I have to go with Anisimova. She’s saying all the right things and if she plays the way she did against Simona Halep, she is unstoppable.

Men’s semi-finals:
Roger Federer (3) vs Rafael Nadal (2)
Novak Djokovic (1) vs Dominic Thiem (4)

Shahida Jacobs
It’s great to see the top four seeds in the semi-final and the way things have gone it should be one versus two in the final.

Defending champion Rafael Nadal and Roger Federer are up first and as much as everyone would love to see the latter back in a final at Roland Garros, you can’t look past the 11-time champion.

He has been ruthless. Sure, Federer has looked a lot more impressive than most predicted, but the Spaniard is just on another level on the red dirt.

The second semi-final should be a lot closer as Thiem continues to prove that he is the Prince of Clay, but he is coming up against a Novak Djokovic that is looking invincible.

As much as one would like to see an upset, you just cannot see past a Djokovic-Nadal final.

Michael Graham:I’d love for Roger Federer to compound the doubters and make a winning return to clay-court tennis, but that’s the romantic in me talking.

Back in the real world, Nadal has always been Federer’s worst nightmare on clay, possessing a comprehensive tool-kit containing everything that can exploit every one of Federer’s few weaknesses.

So, Nadal will make the final and get that chance at winning title number 12, but I fancy Federer to take a set from him.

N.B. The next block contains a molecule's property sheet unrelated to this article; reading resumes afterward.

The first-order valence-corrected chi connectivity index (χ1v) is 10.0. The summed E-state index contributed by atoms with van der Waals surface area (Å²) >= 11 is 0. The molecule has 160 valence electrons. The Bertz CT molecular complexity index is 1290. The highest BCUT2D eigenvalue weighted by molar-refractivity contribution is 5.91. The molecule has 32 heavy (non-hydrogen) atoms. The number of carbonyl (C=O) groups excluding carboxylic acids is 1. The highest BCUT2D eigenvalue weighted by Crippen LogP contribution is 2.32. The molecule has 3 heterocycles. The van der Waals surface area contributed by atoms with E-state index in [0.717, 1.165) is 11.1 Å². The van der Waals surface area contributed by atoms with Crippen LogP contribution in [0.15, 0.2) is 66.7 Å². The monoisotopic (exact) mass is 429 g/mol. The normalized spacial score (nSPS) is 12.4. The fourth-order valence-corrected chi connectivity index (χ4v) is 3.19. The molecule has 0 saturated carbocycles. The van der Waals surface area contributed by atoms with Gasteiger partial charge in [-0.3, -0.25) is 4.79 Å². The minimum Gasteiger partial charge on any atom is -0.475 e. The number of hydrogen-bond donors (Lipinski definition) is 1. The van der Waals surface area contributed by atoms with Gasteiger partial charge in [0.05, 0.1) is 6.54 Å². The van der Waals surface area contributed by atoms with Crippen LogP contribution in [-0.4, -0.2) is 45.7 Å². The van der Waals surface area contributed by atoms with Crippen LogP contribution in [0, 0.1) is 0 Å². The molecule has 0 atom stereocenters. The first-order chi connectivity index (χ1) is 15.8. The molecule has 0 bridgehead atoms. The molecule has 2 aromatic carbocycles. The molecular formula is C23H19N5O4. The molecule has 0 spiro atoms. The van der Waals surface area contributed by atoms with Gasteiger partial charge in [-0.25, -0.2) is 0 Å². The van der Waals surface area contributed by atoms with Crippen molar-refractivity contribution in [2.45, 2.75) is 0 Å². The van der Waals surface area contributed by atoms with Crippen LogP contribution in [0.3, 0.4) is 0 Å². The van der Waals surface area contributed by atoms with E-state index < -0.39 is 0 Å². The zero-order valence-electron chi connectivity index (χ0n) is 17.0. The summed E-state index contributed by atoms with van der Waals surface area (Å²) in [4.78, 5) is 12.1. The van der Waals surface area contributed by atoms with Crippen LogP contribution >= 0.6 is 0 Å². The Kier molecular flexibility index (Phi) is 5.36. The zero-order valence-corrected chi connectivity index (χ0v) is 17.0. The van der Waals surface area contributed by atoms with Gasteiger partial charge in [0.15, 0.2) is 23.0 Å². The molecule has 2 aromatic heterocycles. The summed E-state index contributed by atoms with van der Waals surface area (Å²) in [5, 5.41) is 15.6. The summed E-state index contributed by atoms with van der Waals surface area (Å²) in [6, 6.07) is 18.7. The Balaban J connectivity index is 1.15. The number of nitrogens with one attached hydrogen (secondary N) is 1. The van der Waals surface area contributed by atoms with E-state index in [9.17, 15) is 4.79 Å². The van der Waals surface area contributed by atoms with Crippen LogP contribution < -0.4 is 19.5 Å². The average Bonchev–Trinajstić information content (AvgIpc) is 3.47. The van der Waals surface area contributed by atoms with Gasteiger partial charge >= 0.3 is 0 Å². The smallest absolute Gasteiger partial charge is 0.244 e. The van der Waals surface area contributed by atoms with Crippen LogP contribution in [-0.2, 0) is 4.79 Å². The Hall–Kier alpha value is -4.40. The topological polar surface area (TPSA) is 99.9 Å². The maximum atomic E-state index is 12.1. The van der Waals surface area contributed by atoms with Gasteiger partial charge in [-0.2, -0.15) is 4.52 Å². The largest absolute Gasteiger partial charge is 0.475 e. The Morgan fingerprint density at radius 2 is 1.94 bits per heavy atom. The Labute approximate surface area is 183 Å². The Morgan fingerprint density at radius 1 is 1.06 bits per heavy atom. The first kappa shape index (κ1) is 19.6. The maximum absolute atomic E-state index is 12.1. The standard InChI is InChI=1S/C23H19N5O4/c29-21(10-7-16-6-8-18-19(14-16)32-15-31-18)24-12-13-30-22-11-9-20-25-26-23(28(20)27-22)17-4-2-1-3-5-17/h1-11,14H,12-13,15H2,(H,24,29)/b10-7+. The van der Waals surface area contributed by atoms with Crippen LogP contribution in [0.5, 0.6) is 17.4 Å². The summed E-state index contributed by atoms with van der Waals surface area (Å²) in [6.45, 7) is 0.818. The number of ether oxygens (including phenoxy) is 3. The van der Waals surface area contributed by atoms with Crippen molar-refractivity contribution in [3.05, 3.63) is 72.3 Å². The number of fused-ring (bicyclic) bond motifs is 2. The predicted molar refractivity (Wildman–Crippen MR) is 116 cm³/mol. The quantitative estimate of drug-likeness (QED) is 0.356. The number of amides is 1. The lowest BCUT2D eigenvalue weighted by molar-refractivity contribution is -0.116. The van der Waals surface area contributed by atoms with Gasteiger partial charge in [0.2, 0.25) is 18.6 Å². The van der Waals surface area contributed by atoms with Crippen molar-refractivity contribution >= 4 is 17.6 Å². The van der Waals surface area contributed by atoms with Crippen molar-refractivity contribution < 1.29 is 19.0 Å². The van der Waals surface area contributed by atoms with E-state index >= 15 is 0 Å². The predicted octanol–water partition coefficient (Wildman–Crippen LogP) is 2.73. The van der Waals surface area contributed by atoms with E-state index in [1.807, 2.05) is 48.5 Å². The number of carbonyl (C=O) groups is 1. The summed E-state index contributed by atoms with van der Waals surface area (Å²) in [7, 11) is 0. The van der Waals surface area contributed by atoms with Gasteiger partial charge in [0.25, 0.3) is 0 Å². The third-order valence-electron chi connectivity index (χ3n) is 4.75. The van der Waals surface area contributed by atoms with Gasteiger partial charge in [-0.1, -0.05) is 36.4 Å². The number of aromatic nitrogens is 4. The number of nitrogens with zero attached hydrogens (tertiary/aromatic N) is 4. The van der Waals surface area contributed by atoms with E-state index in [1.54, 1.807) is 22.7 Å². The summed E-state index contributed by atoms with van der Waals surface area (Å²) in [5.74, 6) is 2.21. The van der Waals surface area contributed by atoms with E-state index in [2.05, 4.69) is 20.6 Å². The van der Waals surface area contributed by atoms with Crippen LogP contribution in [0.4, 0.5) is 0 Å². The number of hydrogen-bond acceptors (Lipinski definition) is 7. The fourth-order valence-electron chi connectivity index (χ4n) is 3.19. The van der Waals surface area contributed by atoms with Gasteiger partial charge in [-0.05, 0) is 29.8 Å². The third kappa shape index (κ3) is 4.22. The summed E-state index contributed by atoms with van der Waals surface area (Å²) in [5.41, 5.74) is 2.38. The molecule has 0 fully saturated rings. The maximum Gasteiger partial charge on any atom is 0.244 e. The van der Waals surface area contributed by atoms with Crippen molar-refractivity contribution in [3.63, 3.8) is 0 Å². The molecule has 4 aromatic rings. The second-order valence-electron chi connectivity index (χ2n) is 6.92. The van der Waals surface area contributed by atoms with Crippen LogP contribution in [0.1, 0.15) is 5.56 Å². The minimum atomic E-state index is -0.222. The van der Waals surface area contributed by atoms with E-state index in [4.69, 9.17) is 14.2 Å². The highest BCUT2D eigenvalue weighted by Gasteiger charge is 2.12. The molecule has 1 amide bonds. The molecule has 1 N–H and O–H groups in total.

The other semi is tougher to call. Djokovic has been imperious as ever and Thiem is arguably the second best clay-court player in the world behind Nadal.

This one could be a slog, and you have to fancy Djokovic to sneak it, but I think he may need all five sets.

Kevin Palmer:
Roger Federer is a big outsider with the bookies against Rafael Nadal and he deserves to be given his dominant record against his great rival on clay, but the dynamics of this legendary match-up has a few new ingredients this time.

Nadal’s insistence of basing himself a long way behind the baseline when receiving is a tactic that has served him well so far in the French Open, but Federer may look at some of the defeats inflicted on the Spaniard during the clay court season and take some encouragement. Nadal has also shown signs of discomfort when put under pressure in the last 12 months and Federer has to believe he can get his old foe into a tricky position and hope he loses his composure.
Roger Federer serving

The second semi-final could go either way. Novak Djokovic has been outstanding at the French Open so far, but he has shown signs of frailty against Thiem as he has lost two of his last three matches against him on clay. Thiem needs a breakthrough victory against one of the big three in a Grand Slam and he could make it happen against Novak.

James Spencer
Like the millions of tennis fans who are drooling at the thought of this match, I actually can’t wait to see them match-up again for the 39th time. Federer has beaten his closest rival five times in succession but Nadal owns the head to head. Being 91-2 at the French Open must be inspiring for the Spaniard and I can’t see him losing this.

I’m going to say Nadal in straight sets, he’s just too strong on this court and this surface. Sorry Fed.

Thiem-Djokovic is also a humdinger of a semi-final and hopefully it delivers. Thiem may well be an accomplished clay-court player and made the final here last year, but I expect Djokovic to be too strong. The Serb to win in four sets to set up another final against his greatest rival, Nadal.